I am a bit unsure about the last sentence though in the “ego is a monkey” quote which says – “And then forget that you are there.” If you are doing the “watching” that the sentence before it says to do, wouldn’t one of the things you’d see be yourself?

    Maybe one of my monkeys is holding on to an idea preventing me from seeing what this last part of that quote is saying…

    • The way I’ve understood that line is that one should also let go of any ideas around being in the present, or of thinking about being in the present, but just to be watching naturally.

      Then what you are watching is the thoughts, emotions etc. that are arising within.

    • David, I agree that the “And then forget that you are there” is very illuminating.
      I can see a few interpretations. The main one I see is: reaching samadhi (where the mind is utterly still). But other meanings might be: becoming Action (ie. becoming a living Verb because there is nothing which would hold you still/influence incorrect actions), death of the egos (ie. the monkey), as well as the final part of the path of liberation that Belsebuub (belsebuub.com) talks about as part of the return to source — all of these at the same time! I’m sure there are others, and that others will have even more insightful meanings!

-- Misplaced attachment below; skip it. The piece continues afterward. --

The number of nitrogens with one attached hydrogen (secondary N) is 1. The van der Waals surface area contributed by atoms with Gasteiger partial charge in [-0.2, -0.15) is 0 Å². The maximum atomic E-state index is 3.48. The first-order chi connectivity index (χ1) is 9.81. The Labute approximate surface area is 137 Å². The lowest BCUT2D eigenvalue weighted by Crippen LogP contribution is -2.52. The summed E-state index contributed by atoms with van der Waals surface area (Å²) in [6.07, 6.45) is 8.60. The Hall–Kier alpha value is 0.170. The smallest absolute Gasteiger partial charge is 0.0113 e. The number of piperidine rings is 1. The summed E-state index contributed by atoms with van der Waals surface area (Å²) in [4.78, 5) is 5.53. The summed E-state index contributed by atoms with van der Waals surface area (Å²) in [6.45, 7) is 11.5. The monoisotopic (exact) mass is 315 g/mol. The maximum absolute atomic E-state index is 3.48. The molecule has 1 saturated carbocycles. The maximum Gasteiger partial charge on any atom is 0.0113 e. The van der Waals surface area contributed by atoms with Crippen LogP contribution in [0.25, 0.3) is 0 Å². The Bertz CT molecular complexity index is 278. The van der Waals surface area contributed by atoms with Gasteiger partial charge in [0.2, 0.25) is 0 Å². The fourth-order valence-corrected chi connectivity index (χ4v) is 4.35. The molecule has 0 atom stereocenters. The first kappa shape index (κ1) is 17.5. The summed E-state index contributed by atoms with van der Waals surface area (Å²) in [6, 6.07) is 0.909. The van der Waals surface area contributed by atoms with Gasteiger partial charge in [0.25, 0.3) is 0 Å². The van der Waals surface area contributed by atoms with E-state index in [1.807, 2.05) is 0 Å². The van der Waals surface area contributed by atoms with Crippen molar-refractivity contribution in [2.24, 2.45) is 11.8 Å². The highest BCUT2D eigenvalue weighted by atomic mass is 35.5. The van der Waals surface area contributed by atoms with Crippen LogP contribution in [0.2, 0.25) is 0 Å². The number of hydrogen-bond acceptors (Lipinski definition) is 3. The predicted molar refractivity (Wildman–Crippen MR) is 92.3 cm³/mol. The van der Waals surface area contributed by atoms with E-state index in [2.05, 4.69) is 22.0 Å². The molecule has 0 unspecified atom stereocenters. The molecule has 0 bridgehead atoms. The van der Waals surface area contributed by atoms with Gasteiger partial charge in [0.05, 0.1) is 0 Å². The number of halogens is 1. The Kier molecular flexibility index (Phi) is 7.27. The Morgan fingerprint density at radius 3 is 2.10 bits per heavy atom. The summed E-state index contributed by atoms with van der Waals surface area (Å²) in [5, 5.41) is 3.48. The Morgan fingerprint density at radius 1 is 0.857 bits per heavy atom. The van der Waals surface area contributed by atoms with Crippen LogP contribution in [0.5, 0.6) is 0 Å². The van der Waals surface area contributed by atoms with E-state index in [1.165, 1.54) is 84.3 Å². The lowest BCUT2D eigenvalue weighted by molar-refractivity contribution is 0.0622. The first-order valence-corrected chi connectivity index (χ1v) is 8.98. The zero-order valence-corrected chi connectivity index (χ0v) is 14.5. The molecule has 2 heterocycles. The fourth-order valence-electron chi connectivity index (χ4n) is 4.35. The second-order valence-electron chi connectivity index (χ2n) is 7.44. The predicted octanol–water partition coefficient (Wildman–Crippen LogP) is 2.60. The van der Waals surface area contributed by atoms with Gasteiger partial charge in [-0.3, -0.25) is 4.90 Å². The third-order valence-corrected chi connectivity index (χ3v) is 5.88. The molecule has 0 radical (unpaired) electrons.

• Hi David,

      Your question reminded me of an experience I had years ago (https://spiritualjourneys-belsebuub.com/2017/02/11/experiencing-the-unity-of-everything-living-through-awareness-at-the-park/), when I think I was the closest possible to the state of “no-being” or “forgetting I was there”.

      It happened to me after going every day to a park close to my house for an ‘awareness walk’, where I would focus intensively on getting out of my thoughts and perceiving everything around me. After about a year of doing this every day, I had an experience where for a while I found myself outside of my mind, just perceiving everything very clearly. There were not even any background “noises” in my mind and no emotions. I remember feeling as a part of the scenery around me, to the extent that I stopped feeling myself as a person, I was just “everything around”. I felt like I was also the light that shone on me, and the pond, and the ducks, and the trees. There was a peace and a lot of beauty in that state, but no emotions as we usually know them. And then a “byproduct” of that state was that the different animals started coming close to me, which always spoiled the experience, as their unusual behaviour brought up the different egos within me, even though those were just minute thought forms, still they were the clouds that ruined the clear state.

      An interesting thing about this state was that afterwards, I was thinking about it and concluded that I was not sure if I wanted to just “disappear” like that, and that the state was not so enjoyable after all. I think those were most likely my egos “analysing” the experience afterwards, but it also came to my mind that maybe the “emptiness” I felt during this experience, or the fact that I “lost myself” could have something to do with the fact that I haven’t built any superior spiritual bodies within me at that point, and haven’t incarnated any higher spiritual parts, which would most likely make the experience more powerful and maybe more “personal” in a way, in comparison to just a small fraction of consciousness experiencing merging with the Whole – but this is just my speculation.